The tanker with the first delivery of liquefied natural gas (LNG) for the Czechia has finished pumping LNG to the terminal in the Dutch port of Eemshaven. Now the LNG is converted back into a gaseous state. Gas has also already started to flow from the terminal to the gas system. CEZ CEO Daniel Beneš announced this on Twitter on Friday. The first delivery for the Czechia arrived at the port on September 19.
The Gaslog Georgetown tanker arrived from the American terminal Sabine Pass in the United States and brought 170 thousand cubic meters of LNG, i.e. 100 million cubic meters of gaseous gas. The gas cargo left the United States on its way on August 23. The LNG comes from Cheniere, a major exporter of liquefied natural gas.
“Another two tankers with gas destined for the Czechia will arrive in October, and we will continue at the rate of two to three ships per month. This is an important step for the country’s energy security and an important safeguard in the event that gas from other suppliers stops flowing to us,” he said Benes.
The cargo arrived on the Gaslog Georgetown tanker, which is 293 meters long and 46 meters wide. It was launched in 2020. “We are ready to do everything in our power to help Europe with energy supplies now and in the future,” Anatol Feygin, Cheniere’s executive vice president and chief commercial officer, said on Friday.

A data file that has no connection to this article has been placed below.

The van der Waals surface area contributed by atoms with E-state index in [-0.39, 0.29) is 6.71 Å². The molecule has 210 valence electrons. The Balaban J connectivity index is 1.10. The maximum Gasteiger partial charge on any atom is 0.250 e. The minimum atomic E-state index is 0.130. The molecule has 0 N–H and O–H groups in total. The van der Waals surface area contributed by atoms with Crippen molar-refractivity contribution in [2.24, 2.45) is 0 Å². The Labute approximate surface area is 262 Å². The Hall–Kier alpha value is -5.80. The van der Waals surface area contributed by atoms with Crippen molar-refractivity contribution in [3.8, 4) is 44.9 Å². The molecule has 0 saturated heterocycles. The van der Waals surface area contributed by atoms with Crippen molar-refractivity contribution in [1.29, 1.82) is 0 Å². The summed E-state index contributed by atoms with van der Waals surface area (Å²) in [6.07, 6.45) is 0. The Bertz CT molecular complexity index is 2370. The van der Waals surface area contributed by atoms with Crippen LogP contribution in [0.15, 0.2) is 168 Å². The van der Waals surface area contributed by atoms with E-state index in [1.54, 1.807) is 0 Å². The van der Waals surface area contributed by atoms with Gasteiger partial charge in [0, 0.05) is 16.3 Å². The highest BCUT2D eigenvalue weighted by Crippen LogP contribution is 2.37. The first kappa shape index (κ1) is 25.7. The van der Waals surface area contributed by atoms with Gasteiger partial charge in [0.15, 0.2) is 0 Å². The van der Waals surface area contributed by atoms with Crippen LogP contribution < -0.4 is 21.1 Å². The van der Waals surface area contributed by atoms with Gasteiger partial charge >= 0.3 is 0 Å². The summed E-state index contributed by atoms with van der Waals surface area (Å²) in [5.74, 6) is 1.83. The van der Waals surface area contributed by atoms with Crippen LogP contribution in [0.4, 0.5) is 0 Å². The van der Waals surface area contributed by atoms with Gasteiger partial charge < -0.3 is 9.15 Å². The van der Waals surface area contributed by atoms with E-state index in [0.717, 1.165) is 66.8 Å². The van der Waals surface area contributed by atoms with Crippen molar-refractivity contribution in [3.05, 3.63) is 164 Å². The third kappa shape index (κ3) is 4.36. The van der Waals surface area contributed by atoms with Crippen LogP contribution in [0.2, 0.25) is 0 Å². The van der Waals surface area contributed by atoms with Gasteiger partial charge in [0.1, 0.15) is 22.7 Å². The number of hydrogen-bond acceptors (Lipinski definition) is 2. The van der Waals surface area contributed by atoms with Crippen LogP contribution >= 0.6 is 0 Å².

The Czechia has leased three billion cubic meters in the terminal, so a total of 30 tankers will be needed. The stock will cover up to a third of the annual gas consumption in the country, thus significantly reducing the state’s dependence on gas from Russia.
ČEZ buys each supply of gas at spot prices, i.e. for immediate delivery of the raw material. They pay a different amount for each delivery. The rental of the terminal itself will cost more than tens of millions of euros per year, the exact price is not public.
Gas consumption in the Czech Republic exceeded nine billion cubic meters last year. The floating terminal consists of two connected ships, both serving as storage and regasification units.
In addition to ČEZ, Shell and Engie from France will also use the facility. The terminal in Eemshaven in the north of the Netherlands belongs to Gasunie, which is, among other things, the operator of the Dutch gas system.
CEZ has ensured sufficient transport capacity from the Netherlands via Germany to the Czech Republic for possible gas transport. These capacities are secured in a series of auctions at individual borders. In this case, they are secured to a sufficient extent both at the Dutch-German border and at the border between the Czech Republic and Germany, CEZ said.